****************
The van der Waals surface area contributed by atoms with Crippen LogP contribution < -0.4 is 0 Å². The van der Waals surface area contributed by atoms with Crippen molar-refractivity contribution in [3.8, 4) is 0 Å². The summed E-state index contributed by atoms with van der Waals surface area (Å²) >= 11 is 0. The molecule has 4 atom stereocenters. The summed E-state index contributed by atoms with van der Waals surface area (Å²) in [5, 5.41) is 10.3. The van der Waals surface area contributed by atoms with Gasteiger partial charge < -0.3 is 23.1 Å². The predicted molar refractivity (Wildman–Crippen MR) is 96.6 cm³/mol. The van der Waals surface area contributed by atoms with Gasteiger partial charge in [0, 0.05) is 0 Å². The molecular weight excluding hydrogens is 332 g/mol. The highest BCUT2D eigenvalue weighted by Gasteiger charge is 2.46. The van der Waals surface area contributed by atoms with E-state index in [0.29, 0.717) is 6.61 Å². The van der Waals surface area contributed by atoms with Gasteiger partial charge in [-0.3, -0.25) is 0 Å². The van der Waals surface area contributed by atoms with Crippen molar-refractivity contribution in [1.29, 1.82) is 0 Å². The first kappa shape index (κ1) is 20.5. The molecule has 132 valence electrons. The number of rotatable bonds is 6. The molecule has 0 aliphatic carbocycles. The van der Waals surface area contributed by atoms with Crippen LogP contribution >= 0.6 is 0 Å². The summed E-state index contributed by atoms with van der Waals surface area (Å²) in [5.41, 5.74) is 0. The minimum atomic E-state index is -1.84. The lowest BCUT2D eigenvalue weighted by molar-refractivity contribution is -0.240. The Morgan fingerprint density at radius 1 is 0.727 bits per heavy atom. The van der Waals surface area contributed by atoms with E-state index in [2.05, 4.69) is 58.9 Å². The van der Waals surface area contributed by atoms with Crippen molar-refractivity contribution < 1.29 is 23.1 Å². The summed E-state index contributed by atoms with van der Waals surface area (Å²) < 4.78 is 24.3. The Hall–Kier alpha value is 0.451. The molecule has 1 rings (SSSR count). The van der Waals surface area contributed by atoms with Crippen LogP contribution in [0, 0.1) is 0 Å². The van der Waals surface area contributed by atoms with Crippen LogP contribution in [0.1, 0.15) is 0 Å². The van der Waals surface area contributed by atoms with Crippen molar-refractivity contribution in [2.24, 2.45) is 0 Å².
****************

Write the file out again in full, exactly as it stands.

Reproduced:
The van der Waals surface area contributed by atoms with Crippen LogP contribution < -0.4 is 0 Å². The van der Waals surface area contributed by atoms with Crippen molar-refractivity contribution in [3.8, 4) is 0 Å². The summed E-state index contributed by atoms with van der Waals surface area (Å²) >= 11 is 0. The molecule has 4 atom stereocenters. The summed E-state index contributed by atoms with van der Waals surface area (Å²) in [5, 5.41) is 10.3. The van der Waals surface area contributed by atoms with Gasteiger partial charge < -0.3 is 23.1 Å². The predicted molar refractivity (Wildman–Crippen MR) is 96.6 cm³/mol. The van der Waals surface area contributed by atoms with Gasteiger partial charge in [0, 0.05) is 0 Å². The molecular weight excluding hydrogens is 332 g/mol. The highest BCUT2D eigenvalue weighted by Gasteiger charge is 2.46. The van der Waals surface area contributed by atoms with E-state index in [0.29, 0.717) is 6.61 Å². The van der Waals surface area contributed by atoms with Gasteiger partial charge in [-0.3, -0.25) is 0 Å². The van der Waals surface area contributed by atoms with Crippen molar-refractivity contribution in [1.29, 1.82) is 0 Å². The first kappa shape index (κ1) is 20.5. The molecule has 132 valence electrons. The number of rotatable bonds is 6. The molecule has 0 aliphatic carbocycles. The van der Waals surface area contributed by atoms with Crippen LogP contribution >= 0.6 is 0 Å². The summed E-state index contributed by atoms with van der Waals surface area (Å²) in [5.41, 5.74) is 0. The minimum atomic E-state index is -1.84. The lowest BCUT2D eigenvalue weighted by molar-refractivity contribution is -0.240. The Morgan fingerprint density at radius 1 is 0.727 bits per heavy atom. The van der Waals surface area contributed by atoms with E-state index in [2.05, 4.69) is 58.9 Å². The van der Waals surface area contributed by atoms with Crippen molar-refractivity contribution < 1.29 is 23.1 Å². The summed E-state index contributed by atoms with van der Waals surface area (Å²) < 4.78 is 24.3. The Hall–Kier alpha value is 0.451. The molecule has 1 rings (SSSR count). The van der Waals surface area contributed by atoms with Crippen LogP contribution in [0, 0.1) is 0 Å². The van der Waals surface area contributed by atoms with Crippen LogP contribution in [0.1, 0.15) is 0 Å². The van der Waals surface area contributed by atoms with Crippen molar-refractivity contribution in [2.24, 2.45) is 0 Å².